HONG KONG: Asia-based institutional investors trust pressure groups and governments more than big business -- a sign of fund managers' scepticism towards the companies they invest in, according to a report to be released recently.
A survey of 131 fund managers in 10 Asian countries suggests that eight years after foreign investor confidence was rocked by the region's financial crisis, local companies are still fighting to win back their trust.
The lack of trust between institutional investors and Asian companies could explain why many of the region's equity markets trade at a discount to their Western counterparts.
However, the negative perception of business has not stopped foreign investors from buying heavily into Asian equities, with most of the region's markets boosted by large capital inflows from overseas over the past two years.
Investors' mistrust of business is reinforced by companies' perception of themselves. According to the survey, fewer than two out of 10 company executives trust business to "do what is right".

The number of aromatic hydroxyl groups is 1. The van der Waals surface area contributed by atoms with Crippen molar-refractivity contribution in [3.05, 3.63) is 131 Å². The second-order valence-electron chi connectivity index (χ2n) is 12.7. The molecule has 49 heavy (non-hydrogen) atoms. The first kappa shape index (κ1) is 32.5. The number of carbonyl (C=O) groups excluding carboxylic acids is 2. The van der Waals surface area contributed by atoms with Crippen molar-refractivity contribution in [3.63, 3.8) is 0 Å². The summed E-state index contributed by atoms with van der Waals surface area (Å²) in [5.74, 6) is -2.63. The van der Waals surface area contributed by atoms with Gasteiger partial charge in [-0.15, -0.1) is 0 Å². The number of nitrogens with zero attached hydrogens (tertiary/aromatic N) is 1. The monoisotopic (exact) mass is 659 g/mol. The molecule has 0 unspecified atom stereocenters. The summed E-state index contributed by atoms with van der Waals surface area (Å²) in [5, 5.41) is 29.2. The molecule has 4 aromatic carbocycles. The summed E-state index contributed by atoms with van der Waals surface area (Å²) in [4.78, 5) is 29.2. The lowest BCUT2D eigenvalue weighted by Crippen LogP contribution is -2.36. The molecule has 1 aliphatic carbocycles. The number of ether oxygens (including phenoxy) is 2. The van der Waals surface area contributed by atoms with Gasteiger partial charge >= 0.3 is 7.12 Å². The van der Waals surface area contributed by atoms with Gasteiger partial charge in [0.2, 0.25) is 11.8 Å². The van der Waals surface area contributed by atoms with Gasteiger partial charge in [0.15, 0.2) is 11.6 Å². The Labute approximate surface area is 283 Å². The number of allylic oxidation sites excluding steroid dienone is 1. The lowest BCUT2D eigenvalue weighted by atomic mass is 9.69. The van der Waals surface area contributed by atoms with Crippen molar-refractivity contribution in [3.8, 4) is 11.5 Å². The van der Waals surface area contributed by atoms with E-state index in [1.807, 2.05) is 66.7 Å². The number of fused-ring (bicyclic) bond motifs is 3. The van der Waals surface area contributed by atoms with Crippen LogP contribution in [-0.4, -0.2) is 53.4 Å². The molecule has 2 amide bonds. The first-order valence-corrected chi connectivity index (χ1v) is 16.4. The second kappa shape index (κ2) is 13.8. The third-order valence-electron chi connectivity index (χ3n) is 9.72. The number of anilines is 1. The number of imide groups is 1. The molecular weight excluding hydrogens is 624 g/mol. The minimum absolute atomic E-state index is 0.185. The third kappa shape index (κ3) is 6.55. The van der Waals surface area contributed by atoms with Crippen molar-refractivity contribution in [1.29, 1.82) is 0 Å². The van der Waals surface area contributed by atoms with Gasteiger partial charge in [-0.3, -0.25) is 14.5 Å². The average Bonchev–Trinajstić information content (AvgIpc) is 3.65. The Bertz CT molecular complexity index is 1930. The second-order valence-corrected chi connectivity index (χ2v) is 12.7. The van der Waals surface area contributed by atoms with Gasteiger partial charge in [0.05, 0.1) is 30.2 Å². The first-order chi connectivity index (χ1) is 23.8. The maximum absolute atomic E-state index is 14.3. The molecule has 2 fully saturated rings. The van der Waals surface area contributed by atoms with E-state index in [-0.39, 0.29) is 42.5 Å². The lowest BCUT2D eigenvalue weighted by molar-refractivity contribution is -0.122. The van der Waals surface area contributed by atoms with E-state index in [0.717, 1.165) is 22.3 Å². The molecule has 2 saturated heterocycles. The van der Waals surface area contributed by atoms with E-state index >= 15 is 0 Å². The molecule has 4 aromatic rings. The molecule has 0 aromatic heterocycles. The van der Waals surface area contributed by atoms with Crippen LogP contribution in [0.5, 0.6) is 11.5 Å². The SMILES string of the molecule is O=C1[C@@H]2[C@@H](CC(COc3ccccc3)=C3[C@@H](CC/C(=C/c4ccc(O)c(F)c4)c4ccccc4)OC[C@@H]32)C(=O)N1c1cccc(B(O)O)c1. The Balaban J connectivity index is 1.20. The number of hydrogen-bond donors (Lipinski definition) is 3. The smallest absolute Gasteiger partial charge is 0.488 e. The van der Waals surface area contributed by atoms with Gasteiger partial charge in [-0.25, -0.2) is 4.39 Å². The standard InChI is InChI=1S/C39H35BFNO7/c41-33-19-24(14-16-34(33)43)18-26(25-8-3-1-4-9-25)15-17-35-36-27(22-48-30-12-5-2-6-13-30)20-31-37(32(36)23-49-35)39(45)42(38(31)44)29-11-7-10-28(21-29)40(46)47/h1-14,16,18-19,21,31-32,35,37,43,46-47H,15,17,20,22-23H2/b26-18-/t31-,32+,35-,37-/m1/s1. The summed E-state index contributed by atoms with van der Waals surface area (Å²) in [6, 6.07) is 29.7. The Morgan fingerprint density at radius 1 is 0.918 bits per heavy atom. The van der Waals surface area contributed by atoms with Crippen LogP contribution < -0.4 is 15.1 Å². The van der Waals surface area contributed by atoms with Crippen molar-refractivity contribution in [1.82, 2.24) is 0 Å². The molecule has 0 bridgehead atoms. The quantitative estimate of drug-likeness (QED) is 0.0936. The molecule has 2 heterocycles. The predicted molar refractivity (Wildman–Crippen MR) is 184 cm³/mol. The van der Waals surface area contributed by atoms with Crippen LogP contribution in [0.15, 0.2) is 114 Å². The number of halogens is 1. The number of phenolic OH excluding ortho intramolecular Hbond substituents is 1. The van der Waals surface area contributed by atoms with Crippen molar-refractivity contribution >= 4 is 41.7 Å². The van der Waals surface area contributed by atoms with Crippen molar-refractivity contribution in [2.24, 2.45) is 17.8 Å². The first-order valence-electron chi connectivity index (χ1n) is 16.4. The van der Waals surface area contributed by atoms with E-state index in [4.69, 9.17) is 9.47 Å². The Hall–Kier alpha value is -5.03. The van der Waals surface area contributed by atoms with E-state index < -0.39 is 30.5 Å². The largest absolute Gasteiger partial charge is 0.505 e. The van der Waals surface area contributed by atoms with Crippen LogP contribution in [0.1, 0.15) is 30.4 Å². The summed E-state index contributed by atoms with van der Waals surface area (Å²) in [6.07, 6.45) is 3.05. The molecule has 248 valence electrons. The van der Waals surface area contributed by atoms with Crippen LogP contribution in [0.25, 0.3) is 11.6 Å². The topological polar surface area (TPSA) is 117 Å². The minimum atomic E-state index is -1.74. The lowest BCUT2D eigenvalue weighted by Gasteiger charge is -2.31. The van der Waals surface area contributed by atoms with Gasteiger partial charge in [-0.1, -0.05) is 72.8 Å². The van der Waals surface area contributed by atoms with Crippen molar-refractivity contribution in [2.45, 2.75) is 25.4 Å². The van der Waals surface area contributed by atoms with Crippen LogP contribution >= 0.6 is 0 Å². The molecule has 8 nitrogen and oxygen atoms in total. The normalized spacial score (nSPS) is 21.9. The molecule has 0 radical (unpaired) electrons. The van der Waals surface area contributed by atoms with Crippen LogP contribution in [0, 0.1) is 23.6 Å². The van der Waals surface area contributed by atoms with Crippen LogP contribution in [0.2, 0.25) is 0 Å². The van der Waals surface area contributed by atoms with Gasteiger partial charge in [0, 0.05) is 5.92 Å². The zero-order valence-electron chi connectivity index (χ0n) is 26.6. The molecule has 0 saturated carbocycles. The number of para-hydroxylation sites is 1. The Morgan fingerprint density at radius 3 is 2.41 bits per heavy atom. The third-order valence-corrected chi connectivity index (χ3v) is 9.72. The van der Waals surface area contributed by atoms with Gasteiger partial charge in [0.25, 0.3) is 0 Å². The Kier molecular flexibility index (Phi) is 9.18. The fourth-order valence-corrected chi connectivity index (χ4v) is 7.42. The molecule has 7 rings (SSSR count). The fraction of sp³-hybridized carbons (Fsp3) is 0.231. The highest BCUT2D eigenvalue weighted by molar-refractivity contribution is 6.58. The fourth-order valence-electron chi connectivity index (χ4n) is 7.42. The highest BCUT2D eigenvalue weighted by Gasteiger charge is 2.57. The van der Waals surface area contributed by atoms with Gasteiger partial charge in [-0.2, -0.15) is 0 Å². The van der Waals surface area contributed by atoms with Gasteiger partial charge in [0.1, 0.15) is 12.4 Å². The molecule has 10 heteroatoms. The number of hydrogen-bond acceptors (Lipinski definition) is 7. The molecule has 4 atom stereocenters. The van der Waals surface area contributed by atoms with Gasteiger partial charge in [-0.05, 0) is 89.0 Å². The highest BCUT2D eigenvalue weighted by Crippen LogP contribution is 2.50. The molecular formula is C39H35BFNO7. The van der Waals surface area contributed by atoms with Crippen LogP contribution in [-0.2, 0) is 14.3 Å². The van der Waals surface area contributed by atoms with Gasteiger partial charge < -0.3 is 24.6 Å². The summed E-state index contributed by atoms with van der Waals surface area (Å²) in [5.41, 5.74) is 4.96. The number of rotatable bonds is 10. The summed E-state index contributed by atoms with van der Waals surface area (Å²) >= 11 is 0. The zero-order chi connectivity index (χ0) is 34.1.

The study, commissioned by the US public relations firm Edelman, found only 23 per cent of Asia-based fund managers believe the region's companies could be trusted to do what is right.
Non-governmental organisations -- charities and pressure groups such as Amnesty International and Greenpeace -- were the most trusted bodies.
However, the NGOs' good performance, and business's poor results, could indicate fund managers' growing concerns over ethical investing, environmental issues and workers' rights in Asia.
Governments, which in Asia retain a bigger influence over the economy and business than in the Western world, were the second most trusted institution, with the media ranked last.
"We believe that the disparity in trust between government and business sends a strong message to business that stakeholdirs expect much more than the delivery of products and services," said Alan VanderMolen, Edelman Asia Pacific president.
Foreign investors privately complain about corporate governance and lack of transparency among the Asian companies they invest in.
A related survey of more than 900 Asian opinion leaders -- government officials, companies' executives and employees, investors, journalists and consumers-found that governments were the most trusted institution with a third of the votes.
By contrast, business received only 18 per cent of respondents' preferences.
Under syndication arrangement with FE